My Lords, I recognise that the Government are committed to equality between the sexes, although that might not go down very well with the noble Lord, Lord Barnby. Perhaps he does not even believe in equality between the sexes. Will the Government consider changing the legislation, because that is what will be necessary—not changing the rules—so that the right of British men born overseas to marry and to settle in Britain with foreign wives is taken away from British men? I ask this question bearing in mind the equality between the sexes which the Government are supposed to support.


My Lords—


My Lords, I do not want to interrupt the noble Lord, but it is usual on these matters, after the two initial statements, for each question to be answered separately. If my noble friend can do that and then turn to the noble Lord, Lord Hatch, it will be easier for the House.


My Lords, I am grateful to my noble friend Lord Barnby for his intervention. In essence, my noble friend was saying something which was in the manifesto of his political party and mine at the last election—at least, I think it was in the manifesto—namely, that firm immigration policy leads to good race relations. I believe that that is right and I know that that is what my noble friend believes.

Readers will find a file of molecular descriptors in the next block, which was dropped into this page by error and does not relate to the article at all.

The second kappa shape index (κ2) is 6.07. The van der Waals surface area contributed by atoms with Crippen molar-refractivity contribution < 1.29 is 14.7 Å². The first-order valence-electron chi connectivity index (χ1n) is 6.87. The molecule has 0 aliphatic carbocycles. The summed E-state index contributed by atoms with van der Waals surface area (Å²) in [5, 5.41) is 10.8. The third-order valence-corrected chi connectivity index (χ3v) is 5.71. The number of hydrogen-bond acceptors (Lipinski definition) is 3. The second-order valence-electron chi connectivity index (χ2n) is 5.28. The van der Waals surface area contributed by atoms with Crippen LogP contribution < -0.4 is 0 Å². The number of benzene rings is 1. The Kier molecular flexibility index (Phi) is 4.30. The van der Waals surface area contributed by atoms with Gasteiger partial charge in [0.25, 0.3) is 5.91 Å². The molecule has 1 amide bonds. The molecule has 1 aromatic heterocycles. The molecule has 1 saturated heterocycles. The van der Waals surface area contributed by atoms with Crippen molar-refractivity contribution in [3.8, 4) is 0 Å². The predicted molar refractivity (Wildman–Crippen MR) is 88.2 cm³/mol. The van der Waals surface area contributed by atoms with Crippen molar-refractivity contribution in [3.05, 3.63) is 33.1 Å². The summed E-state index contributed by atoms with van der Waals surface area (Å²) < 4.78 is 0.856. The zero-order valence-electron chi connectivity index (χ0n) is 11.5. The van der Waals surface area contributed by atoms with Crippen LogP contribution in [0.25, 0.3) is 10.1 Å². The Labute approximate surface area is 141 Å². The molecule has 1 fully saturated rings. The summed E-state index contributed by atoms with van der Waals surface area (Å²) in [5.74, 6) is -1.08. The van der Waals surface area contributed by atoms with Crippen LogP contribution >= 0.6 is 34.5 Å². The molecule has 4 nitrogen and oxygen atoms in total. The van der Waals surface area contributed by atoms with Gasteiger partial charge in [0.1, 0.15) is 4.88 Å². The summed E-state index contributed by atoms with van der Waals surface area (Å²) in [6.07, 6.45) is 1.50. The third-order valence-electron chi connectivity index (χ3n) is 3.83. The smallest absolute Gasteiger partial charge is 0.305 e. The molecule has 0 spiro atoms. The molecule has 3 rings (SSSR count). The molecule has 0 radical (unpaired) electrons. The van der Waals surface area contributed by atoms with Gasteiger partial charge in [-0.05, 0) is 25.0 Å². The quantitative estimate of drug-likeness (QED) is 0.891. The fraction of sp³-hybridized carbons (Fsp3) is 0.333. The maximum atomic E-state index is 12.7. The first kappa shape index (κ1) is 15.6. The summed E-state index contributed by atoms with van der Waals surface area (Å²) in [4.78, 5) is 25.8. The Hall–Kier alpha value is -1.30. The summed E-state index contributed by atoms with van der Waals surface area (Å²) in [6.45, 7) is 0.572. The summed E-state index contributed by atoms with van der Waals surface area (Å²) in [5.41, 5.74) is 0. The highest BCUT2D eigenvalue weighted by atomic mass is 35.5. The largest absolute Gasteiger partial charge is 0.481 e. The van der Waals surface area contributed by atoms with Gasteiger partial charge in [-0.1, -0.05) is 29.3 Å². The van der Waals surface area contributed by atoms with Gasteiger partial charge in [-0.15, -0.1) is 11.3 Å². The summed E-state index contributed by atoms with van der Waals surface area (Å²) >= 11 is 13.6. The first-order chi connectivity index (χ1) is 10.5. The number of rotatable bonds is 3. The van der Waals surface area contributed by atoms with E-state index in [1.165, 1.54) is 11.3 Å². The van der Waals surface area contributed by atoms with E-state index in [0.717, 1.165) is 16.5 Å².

In answer to the noble Baroness, no, we are not at present, as I made clear when I answered Questions earlier this afternoon, considering the introduction of a nationality Bill, not because it is something that we do not want—indeed, we do and I believe that there is common ground on this—but because I am afraid I must say to the House that we are simply not ready to introduce that particular legislation at present.


My Lords, in answer to a supplementary question from me last week, I understood the noble Lord to admit that there was some dichotomy within the Conservative Party manifesto at the election. If he has read beyond what he has just quoted, he will find that the Conservative Party put itself forward as a party which was going to control immigration in the interests of better community relations in this country, but it then went on to insist that the rights of all British citizens today should be equal. Does this White Paper not contradict that pledge? Is it, therefore, not the case that the Government are introducing legislation which is completely opposed to the mandate on which they were elected?